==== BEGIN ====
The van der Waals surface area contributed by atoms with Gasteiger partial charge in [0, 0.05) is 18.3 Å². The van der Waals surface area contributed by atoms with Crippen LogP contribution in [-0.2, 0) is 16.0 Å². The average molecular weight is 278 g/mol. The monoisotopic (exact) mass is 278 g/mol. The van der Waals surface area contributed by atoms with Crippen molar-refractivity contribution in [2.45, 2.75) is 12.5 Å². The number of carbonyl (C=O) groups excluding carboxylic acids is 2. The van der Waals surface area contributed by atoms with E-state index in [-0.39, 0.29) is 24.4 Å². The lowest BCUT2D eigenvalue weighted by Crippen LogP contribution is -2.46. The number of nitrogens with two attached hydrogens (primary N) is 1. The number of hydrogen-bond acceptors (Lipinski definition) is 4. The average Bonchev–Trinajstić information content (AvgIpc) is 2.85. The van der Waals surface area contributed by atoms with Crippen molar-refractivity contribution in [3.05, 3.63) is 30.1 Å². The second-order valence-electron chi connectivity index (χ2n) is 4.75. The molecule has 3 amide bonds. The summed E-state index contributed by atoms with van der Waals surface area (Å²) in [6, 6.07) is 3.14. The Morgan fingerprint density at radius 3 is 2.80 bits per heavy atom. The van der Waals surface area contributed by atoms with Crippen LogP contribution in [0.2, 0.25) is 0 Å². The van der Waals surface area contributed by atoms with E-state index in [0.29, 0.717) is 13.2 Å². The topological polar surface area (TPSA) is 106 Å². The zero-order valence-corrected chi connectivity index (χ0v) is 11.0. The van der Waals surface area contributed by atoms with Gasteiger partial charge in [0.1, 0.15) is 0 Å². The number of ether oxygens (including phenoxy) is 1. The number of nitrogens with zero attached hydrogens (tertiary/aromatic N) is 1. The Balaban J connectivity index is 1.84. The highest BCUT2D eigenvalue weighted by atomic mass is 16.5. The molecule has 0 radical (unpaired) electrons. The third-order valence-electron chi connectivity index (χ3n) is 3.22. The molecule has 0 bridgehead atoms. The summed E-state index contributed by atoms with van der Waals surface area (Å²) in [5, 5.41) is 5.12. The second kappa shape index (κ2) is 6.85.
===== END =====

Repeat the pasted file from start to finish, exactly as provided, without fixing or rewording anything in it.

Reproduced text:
The van der Waals surface area contributed by atoms with Gasteiger partial charge in [0, 0.05) is 18.3 Å². The van der Waals surface area contributed by atoms with Crippen LogP contribution in [-0.2, 0) is 16.0 Å². The average molecular weight is 278 g/mol. The monoisotopic (exact) mass is 278 g/mol. The van der Waals surface area contributed by atoms with Crippen molar-refractivity contribution in [2.45, 2.75) is 12.5 Å². The number of carbonyl (C=O) groups excluding carboxylic acids is 2. The van der Waals surface area contributed by atoms with E-state index in [-0.39, 0.29) is 24.4 Å². The lowest BCUT2D eigenvalue weighted by Crippen LogP contribution is -2.46. The number of nitrogens with two attached hydrogens (primary N) is 1. The number of hydrogen-bond acceptors (Lipinski definition) is 4. The average Bonchev–Trinajstić information content (AvgIpc) is 2.85. The van der Waals surface area contributed by atoms with Crippen molar-refractivity contribution in [3.05, 3.63) is 30.1 Å². The second-order valence-electron chi connectivity index (χ2n) is 4.75. The molecule has 3 amide bonds. The summed E-state index contributed by atoms with van der Waals surface area (Å²) in [6, 6.07) is 3.14. The Morgan fingerprint density at radius 3 is 2.80 bits per heavy atom. The van der Waals surface area contributed by atoms with Crippen LogP contribution in [0.2, 0.25) is 0 Å². The van der Waals surface area contributed by atoms with E-state index in [0.29, 0.717) is 13.2 Å². The topological polar surface area (TPSA) is 106 Å². The zero-order valence-corrected chi connectivity index (χ0v) is 11.0. The van der Waals surface area contributed by atoms with Gasteiger partial charge in [0.1, 0.15) is 0 Å². The number of ether oxygens (including phenoxy) is 1. The number of nitrogens with zero attached hydrogens (tertiary/aromatic N) is 1. The Balaban J connectivity index is 1.84. The highest BCUT2D eigenvalue weighted by atomic mass is 16.5. The molecule has 0 radical (unpaired) electrons. The third-order valence-electron chi connectivity index (χ3n) is 3.22. The molecule has 0 bridgehead atoms. The summed E-state index contributed by atoms with van der Waals surface area (Å²) in [5, 5.41) is 5.12. The second kappa shape index (κ2) is 6.85.